Supporting employees through the cost-of-living crisis: The role of internal communications

29th November 2023


Since late 2021, many of us in the UK have experienced the effects of the cost-of-living crisis, as costs of our everyday essentials like food and bills have risen faster than the average household income. The escalating cost-of-living crisis has also presented significant challenges for organisations, impacting employees at every level. Just as the COVID-19 pandemic reshaped the landscape of work, this new crisis has prompted reflections on the role of internal communications (IC). A panel discussion at PRWeek’s Strategic Internal Communications conference in London explored the pressing issue of the cost-of-living crisis and its profound impact on the workforce. Key learnings from the discussion included insights on how internal communicators can support employees during these times and how the role of IC is evolving amidst these challenges.

Understanding the workforce impact

It is essential for internal communicators to understand how the cost-of-living crisis is impacting the workforce. Two-way communication proves vital for gaining insights into employee perspectives, which can be achieved through the use of surveys and in-depth focus groups. Not only is it important to listen to employees, but it is crucial for internal communication teams to be transparent and share the changes they plan to implement with employees as a result of their feedback.

Aligning with leadership and HR

The partnership between communication teams and HR is crucial. IC have the important role of fine-tuning HR messaging and capturing the right tone so that the messages resonate well with staff. Moreover, alignment between comms and the leadership team is also key, and building relationships with the C-suite early on is pivotal in gaining their buy-in. Collaboration across teams ensures a unified and consistent message that resonates across all levels of the organisation.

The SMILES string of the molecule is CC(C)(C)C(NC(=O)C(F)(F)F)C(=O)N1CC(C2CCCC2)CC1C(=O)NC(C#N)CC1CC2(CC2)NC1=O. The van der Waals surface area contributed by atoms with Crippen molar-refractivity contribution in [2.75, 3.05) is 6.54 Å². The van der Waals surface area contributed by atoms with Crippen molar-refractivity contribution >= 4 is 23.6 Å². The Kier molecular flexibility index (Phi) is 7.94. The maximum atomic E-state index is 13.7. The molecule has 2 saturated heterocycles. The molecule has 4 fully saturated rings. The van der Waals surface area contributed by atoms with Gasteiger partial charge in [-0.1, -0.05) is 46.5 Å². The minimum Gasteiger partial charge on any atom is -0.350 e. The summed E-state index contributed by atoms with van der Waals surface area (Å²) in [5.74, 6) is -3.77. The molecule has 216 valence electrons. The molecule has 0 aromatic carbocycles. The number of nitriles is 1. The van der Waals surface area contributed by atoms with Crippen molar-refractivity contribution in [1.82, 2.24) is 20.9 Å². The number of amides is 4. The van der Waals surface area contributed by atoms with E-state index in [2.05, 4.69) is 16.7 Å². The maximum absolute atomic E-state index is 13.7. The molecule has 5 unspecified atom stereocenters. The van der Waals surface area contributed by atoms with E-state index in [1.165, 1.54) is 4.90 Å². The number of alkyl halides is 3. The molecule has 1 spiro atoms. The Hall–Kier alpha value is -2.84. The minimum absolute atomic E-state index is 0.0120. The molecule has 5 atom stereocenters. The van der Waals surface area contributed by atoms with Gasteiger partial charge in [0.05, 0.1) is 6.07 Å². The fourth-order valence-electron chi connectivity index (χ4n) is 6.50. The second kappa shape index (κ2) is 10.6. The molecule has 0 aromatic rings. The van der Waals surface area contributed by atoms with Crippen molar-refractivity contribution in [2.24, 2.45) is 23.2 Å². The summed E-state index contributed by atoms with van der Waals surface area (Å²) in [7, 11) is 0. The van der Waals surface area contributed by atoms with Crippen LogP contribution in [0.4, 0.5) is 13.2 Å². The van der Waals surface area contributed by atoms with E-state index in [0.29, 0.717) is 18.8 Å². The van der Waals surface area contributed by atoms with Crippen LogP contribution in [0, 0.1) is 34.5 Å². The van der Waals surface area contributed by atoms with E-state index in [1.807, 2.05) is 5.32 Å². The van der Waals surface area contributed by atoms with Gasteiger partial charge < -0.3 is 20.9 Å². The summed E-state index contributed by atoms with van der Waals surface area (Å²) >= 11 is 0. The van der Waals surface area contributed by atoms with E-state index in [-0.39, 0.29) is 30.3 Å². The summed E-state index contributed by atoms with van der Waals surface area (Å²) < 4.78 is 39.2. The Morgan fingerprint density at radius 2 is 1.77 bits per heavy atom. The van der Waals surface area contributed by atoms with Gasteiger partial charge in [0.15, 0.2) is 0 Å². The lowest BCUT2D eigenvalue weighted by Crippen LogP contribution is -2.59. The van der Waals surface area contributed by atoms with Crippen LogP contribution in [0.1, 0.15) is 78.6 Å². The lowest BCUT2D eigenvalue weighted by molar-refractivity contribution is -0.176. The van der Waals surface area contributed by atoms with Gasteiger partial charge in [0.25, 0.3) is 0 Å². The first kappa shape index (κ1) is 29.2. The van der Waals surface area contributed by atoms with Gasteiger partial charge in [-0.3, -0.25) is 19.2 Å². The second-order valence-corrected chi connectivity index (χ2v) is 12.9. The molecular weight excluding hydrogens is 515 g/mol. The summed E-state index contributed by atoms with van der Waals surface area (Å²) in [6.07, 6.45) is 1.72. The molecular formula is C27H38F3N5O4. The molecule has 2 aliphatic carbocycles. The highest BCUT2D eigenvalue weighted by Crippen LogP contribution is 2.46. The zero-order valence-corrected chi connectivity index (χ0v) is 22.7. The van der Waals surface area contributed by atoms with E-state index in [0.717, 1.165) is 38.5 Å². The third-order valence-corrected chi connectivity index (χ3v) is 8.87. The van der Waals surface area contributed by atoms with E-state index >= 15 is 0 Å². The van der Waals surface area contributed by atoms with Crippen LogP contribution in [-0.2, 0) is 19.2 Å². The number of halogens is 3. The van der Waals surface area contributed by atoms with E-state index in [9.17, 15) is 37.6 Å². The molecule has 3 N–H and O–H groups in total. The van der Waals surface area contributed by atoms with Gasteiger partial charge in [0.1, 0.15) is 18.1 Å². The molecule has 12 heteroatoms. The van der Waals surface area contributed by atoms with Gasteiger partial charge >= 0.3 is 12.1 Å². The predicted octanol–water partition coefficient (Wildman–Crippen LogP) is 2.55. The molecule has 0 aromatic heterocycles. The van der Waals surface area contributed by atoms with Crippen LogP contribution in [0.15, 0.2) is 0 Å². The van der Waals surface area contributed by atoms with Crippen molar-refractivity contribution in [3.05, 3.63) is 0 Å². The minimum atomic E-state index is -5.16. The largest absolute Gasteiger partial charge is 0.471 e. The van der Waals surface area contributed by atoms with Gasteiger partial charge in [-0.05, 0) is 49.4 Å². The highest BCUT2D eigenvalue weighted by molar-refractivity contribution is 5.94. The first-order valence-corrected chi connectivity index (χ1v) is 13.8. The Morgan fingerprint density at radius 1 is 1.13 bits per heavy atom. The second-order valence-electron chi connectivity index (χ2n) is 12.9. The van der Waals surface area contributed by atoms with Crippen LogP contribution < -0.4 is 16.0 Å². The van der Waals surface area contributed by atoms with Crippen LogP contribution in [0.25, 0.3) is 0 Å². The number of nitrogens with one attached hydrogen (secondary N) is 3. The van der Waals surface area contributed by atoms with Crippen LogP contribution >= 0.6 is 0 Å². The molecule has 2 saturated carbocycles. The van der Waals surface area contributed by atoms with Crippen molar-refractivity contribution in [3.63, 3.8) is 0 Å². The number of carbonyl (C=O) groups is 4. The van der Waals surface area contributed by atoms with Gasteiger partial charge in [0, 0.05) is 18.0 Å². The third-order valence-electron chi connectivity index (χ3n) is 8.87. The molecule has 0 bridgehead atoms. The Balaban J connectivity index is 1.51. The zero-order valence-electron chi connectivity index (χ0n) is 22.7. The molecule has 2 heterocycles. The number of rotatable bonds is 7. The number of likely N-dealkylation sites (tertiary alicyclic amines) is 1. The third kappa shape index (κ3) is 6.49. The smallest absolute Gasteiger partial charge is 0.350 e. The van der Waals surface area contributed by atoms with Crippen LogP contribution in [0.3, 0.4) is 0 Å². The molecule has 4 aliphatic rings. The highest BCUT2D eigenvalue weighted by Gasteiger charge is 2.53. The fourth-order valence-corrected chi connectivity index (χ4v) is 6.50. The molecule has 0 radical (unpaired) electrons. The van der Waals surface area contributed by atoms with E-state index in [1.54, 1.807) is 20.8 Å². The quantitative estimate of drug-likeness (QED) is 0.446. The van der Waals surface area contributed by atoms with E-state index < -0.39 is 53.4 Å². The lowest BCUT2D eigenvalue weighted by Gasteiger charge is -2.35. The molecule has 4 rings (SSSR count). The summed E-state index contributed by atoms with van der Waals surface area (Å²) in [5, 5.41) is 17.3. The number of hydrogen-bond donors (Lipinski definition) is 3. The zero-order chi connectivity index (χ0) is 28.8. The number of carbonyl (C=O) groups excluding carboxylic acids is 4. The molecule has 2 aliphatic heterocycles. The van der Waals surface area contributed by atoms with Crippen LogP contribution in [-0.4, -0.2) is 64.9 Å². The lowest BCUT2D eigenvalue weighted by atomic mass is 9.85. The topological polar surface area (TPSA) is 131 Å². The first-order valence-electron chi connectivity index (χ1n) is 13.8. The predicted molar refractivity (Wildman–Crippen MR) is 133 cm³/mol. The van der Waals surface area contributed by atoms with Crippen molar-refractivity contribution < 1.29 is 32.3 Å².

Prioritising open dialogue and well-being

During a time of financial struggle, IC need to prioritise mental welfare and provide spaces for open discussions around financial concerns. Starting finance clinics, launching podcasts on the topic, and feedback methods like surveys and focus groups can help foster open dialogue. Creating forums where colleagues can discuss pay outside of formal performance reviews contributes to a more transparent and supportive work environment. Additionally, reminding staff of the softer benefits (e.g., free lunches, subsidised gym, etc.) beyond traditional remuneration can provide a sense of belonging and help employees feel more connected to the business.

In this ever-changing landscape, IC is essential in helping organisations navigate profound changes and ensuring a cohesive response to unprecedented challenges. Just as the pandemic needed a more strategic approach to IC, the cost-of-living crisis is compelling internal communicators to be strategic partners to the C-suite in shaping the future of work. The role of IC continues to evolve and is no longer a mere tactical function but a strategic imperative. Internal communicators are not just conveying messages; they are actively contributing to the orchestration of their organisations’ success and have become integral to building an engaged and motivated workforce. The insights drawn from the panel discussion reinforce that the strategic evolution of internal communications remains paramount in supporting the workforce through the challenges of the cost-of-living crisis and beyond.

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Sylvia Guisado-Guzman

Senior Consultant